DAY 003 Sandra Price, photographed exclusively for the 100 Men Hall People Project (100MHPP).
I first knew about the Hall because my mother, Doris Lyons, and my father, Leroy “The Greedy Man” came to hear artists like Otis Redding, James Brown, and Wilson Pickett here. Then I knew as a young child that this was the only place that we as black people could go to be entertained. There were a few clubs in people’s houses but this was the only public building where an entertainer who came to Bay Saint Louis could perform. In my teenage years (’74 - ‘75) there were some local Louisiana artists, by that time the chitlin circuit had died down, but Chocolate Milk came and we went to hear them. We were still coming here then. In the early 80s, some nightclubs started opening and we started going there instead and everything changed. In honor of the manless weddings that used to be popular here, our organization, Retrofit, did a tribute to the ladies who put that play together. When we were coming up everything was magical here because it was a like a first experience of going somewhere other than our house. When we were getting ready to come, we knew as soon as we left out the house we were going to have a good time. You didn’t care about the sound or decorations, you cared about going out and you knew you were going to have fun.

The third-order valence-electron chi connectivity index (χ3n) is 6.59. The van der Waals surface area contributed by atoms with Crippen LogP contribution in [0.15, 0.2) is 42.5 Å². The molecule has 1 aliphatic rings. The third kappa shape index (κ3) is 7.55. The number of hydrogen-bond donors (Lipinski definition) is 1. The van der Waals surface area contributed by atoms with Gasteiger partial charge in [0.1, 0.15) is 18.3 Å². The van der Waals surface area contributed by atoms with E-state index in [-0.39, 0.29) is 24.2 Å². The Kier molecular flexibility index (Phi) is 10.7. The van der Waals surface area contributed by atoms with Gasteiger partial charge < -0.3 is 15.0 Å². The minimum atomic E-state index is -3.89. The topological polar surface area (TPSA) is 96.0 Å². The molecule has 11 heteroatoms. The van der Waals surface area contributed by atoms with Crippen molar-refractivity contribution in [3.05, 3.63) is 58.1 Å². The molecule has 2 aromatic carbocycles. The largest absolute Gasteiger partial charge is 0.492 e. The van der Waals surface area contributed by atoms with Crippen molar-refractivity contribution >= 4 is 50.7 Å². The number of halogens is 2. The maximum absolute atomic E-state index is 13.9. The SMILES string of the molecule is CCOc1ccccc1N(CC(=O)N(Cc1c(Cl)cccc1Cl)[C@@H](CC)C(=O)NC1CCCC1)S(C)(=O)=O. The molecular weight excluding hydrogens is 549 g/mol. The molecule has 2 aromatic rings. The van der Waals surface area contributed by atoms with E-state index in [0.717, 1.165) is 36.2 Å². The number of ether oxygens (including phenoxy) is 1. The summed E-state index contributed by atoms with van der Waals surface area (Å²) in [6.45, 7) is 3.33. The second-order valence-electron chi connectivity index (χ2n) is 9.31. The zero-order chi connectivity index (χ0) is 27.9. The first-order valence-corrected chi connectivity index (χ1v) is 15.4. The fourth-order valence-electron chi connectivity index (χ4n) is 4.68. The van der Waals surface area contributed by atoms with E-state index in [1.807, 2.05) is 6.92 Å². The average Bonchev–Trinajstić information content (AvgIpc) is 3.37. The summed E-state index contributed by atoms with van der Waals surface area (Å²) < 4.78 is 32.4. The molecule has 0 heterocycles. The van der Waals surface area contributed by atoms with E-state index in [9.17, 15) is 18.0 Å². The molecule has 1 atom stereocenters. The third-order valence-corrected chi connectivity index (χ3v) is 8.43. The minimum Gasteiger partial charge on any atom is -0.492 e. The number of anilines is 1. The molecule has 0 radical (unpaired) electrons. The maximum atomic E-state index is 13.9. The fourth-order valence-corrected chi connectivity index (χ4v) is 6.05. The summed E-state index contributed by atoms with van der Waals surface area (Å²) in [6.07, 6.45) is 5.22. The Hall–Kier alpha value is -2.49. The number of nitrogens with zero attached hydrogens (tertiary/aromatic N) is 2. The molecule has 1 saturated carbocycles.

(Photo by: Gus Bennett | The 100 Men Hall People Project)
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